In November 2022, Malaysia’s king appointed Anwar Ibrahim as the country’s prime minister, after an inconclusive general election in which no single party scored the majority necessary to rule alone. The unexpected outcome capped off Anwar’s decades-long trek through the wilderness of political opposition, which saw the 75-year-old endure two spells in prison on politically motivated sodomy charges.
Few know the new Malaysian leader as well as his biographer Noor Amin Ahmad, who worked with Anwar in numerous capacities, including as an MP for Anwar’s People’s Justice Party (PKR) from 2018 to 2022. The first volume of Amin’s planned six-volume biography of the Malaysian leader was published last year, covering Anwar’s early years from his birth to the age of 18.
Amin recently spoke with The Diplomat’s Southeast Asia Editor Sebastian Strangio about what we can expect from Anwar’s government, the impact of his family background and early life in Penang, the challenges he will face in overcoming Malay identity politics, and the role of Islamic values in Anwar’s reformist politics.
What prompted you to undertake such an ambitious biography of Anwar Ibrahim?
Since my serious involvement in politics, it has been my aim to fully understand the leader that I support: his personality, upbringing, and more importantly his struggles for our country.
Back in 2014, I was quite fortunate to be offered a job to support him in my role as manager of the Center for Reform (Diwan Reformasi), which was launched by Anwar to promote reforms, democracy, and social initiatives. So when he was imprisoned in 2015, although I had lost my job, within me, I felt a strong calling to do something significant not only so that people will continue to remember Anwar and his struggle, but more importantly for people to get to know him, as a person, a good human being, and as the inspiring and visionary leader that he is.
I feel that much of this sad story of injustice in our modern history is not known to the new generation, and so they can’t really appreciate it as a cornerstone of Malaysia’s ever changing political landscape until now.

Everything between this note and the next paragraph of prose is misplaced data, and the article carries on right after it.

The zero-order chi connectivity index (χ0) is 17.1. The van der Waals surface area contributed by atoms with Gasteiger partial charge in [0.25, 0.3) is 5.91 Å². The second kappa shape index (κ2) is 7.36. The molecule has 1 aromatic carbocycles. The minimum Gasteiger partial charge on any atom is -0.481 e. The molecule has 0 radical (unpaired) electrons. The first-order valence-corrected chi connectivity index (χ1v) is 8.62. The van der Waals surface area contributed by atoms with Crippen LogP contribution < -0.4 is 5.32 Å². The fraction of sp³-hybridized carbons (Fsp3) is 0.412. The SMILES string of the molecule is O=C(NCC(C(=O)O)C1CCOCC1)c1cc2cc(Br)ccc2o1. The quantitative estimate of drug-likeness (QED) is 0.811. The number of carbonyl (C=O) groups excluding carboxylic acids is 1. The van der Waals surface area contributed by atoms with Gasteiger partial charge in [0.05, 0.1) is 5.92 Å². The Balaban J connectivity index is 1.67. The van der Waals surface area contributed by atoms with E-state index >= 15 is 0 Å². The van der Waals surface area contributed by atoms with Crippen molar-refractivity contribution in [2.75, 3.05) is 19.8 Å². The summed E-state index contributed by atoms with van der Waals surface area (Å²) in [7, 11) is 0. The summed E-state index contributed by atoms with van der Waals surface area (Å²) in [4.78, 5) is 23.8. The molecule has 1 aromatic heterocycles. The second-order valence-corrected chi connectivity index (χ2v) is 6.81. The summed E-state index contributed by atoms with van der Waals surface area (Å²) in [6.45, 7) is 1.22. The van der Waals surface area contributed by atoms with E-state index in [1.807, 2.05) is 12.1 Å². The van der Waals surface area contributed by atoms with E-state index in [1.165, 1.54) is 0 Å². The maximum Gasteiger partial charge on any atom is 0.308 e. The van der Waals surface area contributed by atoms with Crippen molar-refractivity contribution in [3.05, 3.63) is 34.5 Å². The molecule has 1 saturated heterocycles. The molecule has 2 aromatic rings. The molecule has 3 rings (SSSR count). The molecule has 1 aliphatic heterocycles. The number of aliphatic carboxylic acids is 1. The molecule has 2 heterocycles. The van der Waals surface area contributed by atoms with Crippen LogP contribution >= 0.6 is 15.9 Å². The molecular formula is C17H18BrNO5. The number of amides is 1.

So I began with a series of articles about Anwar on the party’s newspapers. I completed 23 articles that equated to around 150 pages of a book. It was the story of Anwar Ibrahim from when he was born until the night of September 20, 1998, when he was taken away from his family and supporters, beaten while he was still handcuffed (which a professional medical officer mentioned could have killed him), stripped naked, and many more uncommon practices that inflamed a foul cry toward the establishment at that time – and henceforth began the campaign for justice for Anwar and to save Malaysia.
The original book draft became thicker when Anwar provided quite lengthy additional personal and handwritten notes to supplement it. I then endeavored to locate his many friends from school, university, NGOs, and politics, as well as members of his family. I also invested in many precious old reference materials, including pictures and books related to Anwar.
When I realized it had become too thick – the book will be at least 1,000 pages – I then decided to publish it in several volumes. I started this project in 2015, published the first volume in 2021. I am targeting to publish the second and third volume this year. Hopefully I can publish another one next year and another two volumes by 2025.